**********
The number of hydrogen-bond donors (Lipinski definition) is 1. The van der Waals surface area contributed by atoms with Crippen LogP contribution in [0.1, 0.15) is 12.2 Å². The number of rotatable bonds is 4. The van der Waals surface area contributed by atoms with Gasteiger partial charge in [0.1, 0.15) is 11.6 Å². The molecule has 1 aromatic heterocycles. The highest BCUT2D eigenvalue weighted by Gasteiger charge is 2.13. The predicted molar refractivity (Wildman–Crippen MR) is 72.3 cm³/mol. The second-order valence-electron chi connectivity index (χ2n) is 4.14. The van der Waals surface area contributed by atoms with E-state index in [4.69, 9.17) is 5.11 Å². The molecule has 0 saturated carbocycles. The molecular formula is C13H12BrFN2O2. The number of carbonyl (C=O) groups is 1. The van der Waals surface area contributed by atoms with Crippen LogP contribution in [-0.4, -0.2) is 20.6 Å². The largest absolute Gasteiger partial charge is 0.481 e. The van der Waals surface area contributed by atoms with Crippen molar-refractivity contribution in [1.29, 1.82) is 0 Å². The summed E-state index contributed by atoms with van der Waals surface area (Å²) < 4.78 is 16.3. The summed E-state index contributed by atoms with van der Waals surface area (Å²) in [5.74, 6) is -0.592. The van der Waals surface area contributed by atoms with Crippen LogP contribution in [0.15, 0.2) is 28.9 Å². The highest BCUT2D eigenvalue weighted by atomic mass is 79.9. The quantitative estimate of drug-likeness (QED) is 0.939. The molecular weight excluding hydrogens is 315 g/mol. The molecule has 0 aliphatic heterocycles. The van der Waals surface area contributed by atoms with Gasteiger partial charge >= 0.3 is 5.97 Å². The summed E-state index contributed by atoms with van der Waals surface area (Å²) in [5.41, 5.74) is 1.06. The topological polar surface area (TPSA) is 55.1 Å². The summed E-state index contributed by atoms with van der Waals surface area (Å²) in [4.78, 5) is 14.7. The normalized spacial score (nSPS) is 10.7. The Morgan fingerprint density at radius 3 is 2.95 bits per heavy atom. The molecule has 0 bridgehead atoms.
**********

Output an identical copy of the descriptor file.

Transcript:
The number of hydrogen-bond donors (Lipinski definition) is 1. The van der Waals surface area contributed by atoms with Crippen LogP contribution in [0.1, 0.15) is 12.2 Å². The number of rotatable bonds is 4. The van der Waals surface area contributed by atoms with Gasteiger partial charge in [0.1, 0.15) is 11.6 Å². The molecule has 1 aromatic heterocycles. The highest BCUT2D eigenvalue weighted by Gasteiger charge is 2.13. The predicted molar refractivity (Wildman–Crippen MR) is 72.3 cm³/mol. The second-order valence-electron chi connectivity index (χ2n) is 4.14. The van der Waals surface area contributed by atoms with E-state index in [4.69, 9.17) is 5.11 Å². The molecule has 0 saturated carbocycles. The molecular formula is C13H12BrFN2O2. The number of carbonyl (C=O) groups is 1. The van der Waals surface area contributed by atoms with Crippen LogP contribution in [-0.4, -0.2) is 20.6 Å². The largest absolute Gasteiger partial charge is 0.481 e. The van der Waals surface area contributed by atoms with Crippen molar-refractivity contribution in [1.29, 1.82) is 0 Å². The summed E-state index contributed by atoms with van der Waals surface area (Å²) < 4.78 is 16.3. The summed E-state index contributed by atoms with van der Waals surface area (Å²) in [5.74, 6) is -0.592. The van der Waals surface area contributed by atoms with Crippen LogP contribution in [0.15, 0.2) is 28.9 Å². The highest BCUT2D eigenvalue weighted by atomic mass is 79.9. The quantitative estimate of drug-likeness (QED) is 0.939. The molecular weight excluding hydrogens is 315 g/mol. The molecule has 0 aliphatic heterocycles. The van der Waals surface area contributed by atoms with Gasteiger partial charge >= 0.3 is 5.97 Å². The summed E-state index contributed by atoms with van der Waals surface area (Å²) in [5.41, 5.74) is 1.06. The topological polar surface area (TPSA) is 55.1 Å². The summed E-state index contributed by atoms with van der Waals surface area (Å²) in [4.78, 5) is 14.7. The normalized spacial score (nSPS) is 10.7. The Morgan fingerprint density at radius 3 is 2.95 bits per heavy atom. The molecule has 0 bridgehead atoms.